After three solid weeks of long-awaited bliss, I’m back from Australia. I promise I’ll give you all of the details of our adventures later (with pictures!), but for now just believe me when I say that Australia is a glorious haven of food and sunshine.
Before I get into anything Australia-related, I feel the need to write a little post about something that’s been tugging at me lately. A few days ago, during one of my endless scrolling sessions, one of those short-and-sweet baking tutorial videos popped up in my Facebook feed. You know, the kind that’s shot from overhead and set to a catchy tune, with perfectly manicured hands adding each ingredient to the mixing bowl and producing a beautiful baked good in 15 seconds flat?
I’ll admit, I’m usually a sucker for those videos. Often I find them entertaining and sometimes I’m even able to draw inspiration from their recipes. But this video—well, it IRKED me, and I haven’t been able to get it off my mind.
The video showed a recipe for “healthy” brownies—with “healthy” featured prominently in the title and throughout the video. You can imagine my surprise, then, when I watched it and found that the brownies contained nearly a full cup of sugar and a cup of chocolate chips. Like, wut? It seemed that replacing the butter with oil in the batter and sprinkling some fruit and nuts on top was enough to make these brownies “healthy.” I wanted to reach into that video and (gently, lovingly) smack some sense into the people who made it.
French toast is, for me, the ultimate weekend breakfast. There are two reasons for this:
- The intense nostalgia that French toast makes me feel, since my mom would only make it on weekends, and
- The intense food coma that I experience after eating it (usually some recovery time is involved).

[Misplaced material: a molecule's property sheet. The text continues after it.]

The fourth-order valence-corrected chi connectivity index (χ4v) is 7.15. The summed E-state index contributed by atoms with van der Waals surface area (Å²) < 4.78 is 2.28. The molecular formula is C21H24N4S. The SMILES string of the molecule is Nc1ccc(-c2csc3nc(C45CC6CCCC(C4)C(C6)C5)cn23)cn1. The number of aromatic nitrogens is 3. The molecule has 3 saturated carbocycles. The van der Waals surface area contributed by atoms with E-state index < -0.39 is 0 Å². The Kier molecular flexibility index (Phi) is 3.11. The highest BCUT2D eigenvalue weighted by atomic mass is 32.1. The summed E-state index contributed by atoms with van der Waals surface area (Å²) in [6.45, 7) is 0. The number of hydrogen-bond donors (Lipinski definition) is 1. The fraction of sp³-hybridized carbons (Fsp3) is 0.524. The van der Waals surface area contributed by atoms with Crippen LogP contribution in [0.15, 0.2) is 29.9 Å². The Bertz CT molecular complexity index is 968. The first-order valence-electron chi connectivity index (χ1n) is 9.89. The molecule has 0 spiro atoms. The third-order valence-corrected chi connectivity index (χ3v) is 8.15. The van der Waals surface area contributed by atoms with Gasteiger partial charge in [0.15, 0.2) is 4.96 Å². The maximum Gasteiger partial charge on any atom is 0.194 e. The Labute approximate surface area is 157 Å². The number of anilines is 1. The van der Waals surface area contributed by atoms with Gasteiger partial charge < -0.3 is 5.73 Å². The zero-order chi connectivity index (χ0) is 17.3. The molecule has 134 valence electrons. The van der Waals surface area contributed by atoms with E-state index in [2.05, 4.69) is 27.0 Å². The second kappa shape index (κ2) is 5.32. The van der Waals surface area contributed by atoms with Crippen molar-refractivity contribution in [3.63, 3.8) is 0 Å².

Both of these facts make it certain that French toast is a dish that is not meant for weekday consumption. It’s supposed to be eaten on a lazy Sunday morning, with the promise of a mid-morning nap on the horizon.
When I was little, French toast was my all-time favorite breakfast food, and my mom (whom I affectionately refer to as Betsy) was the ONLY person who knew how to make it right. With coffee brewing and Meet the Press on in the background, Betsy would whip up an eggy batter, soak some bread in it, and fry away. This part sounds standard—it’s what comes next that always blew my mind.
I arrived back in London from Ohio about a week ago and have since been attempting to get into a work groove after all the intense pie-eating and relaxation that was the week of Thanksgiving. The short, dark days and my post-travel exhaustion definitely exacerbate my tendency to want to take a three-hour nap every afternoon, but I’m powering through. Mostly, I’ve got my mind on Australia.
Australia! The continent that Leo and I are traveling to for our honeymoon! To visit our Australian friends and bask in the summer sun and eat avocado toast and acai bowls! I’m so pumped to escape the bitter London winter and sweat my ass off on the beach in Sydney (and Melbourne! And Byron Bay!).
I’m going to Ohio next week! I’m going to Ohio next week!
I never thought I would say this, but I love Ohio.
Growing up in a small town in the Midwest, suburbia felt claustrophobic to me. As an introvert, I wasn’t too thrilled that I would see someone I knew everywhere I went (mostly because I was/ sometimes still am the most awkward child on the face of the earth). I disliked that if I wanted to go somewhere, I had to drive or hitch a ride with my parents (fun fact about me: I hate driving, partly because I sort of fall asleep every time I get on the open road. I call it car-colepsy). I dreamed of living in a big city, one in which I could walk through the grocery store in peace and take public transport everywhere.
All week, I was set on making the ultimate bubble tea recipe. I bought the boba and those fat, colorful bubble tea straws. I researched how to cook tapioca pearls to chewy perfection. I tried cooking the boba for different lengths of time, with different amounts of water, over different temperatures. I tested ratios of tea to milk. I even made a gingery, spicy sugar syrup that would take the bubble tea into cozy autumnal territory.
It was a disaster.
Despite all my attempts, the boba never turned out right. Ooozing on the outside, starchy, hard, and unpleasant in the middle, I just couldn’t turn those tapioca pearls into the bouncy boba I saw in restaurants and cafés. I was disappointed and had to toss each batch I worked on.
But all was not lost: It occurred to me that there was one very successful part of this failed recipe—the spiced simple syrup. I realized it would taste damn good in another drink. I went back to the drawing board. I decided to veer away from tea and make the drink with strong iced coffee instead, for an extra-caffeinated buzz.
Oh, and rum. Because if there wasn’t going to be any boba in my beverage, there might as well be alcohol in it.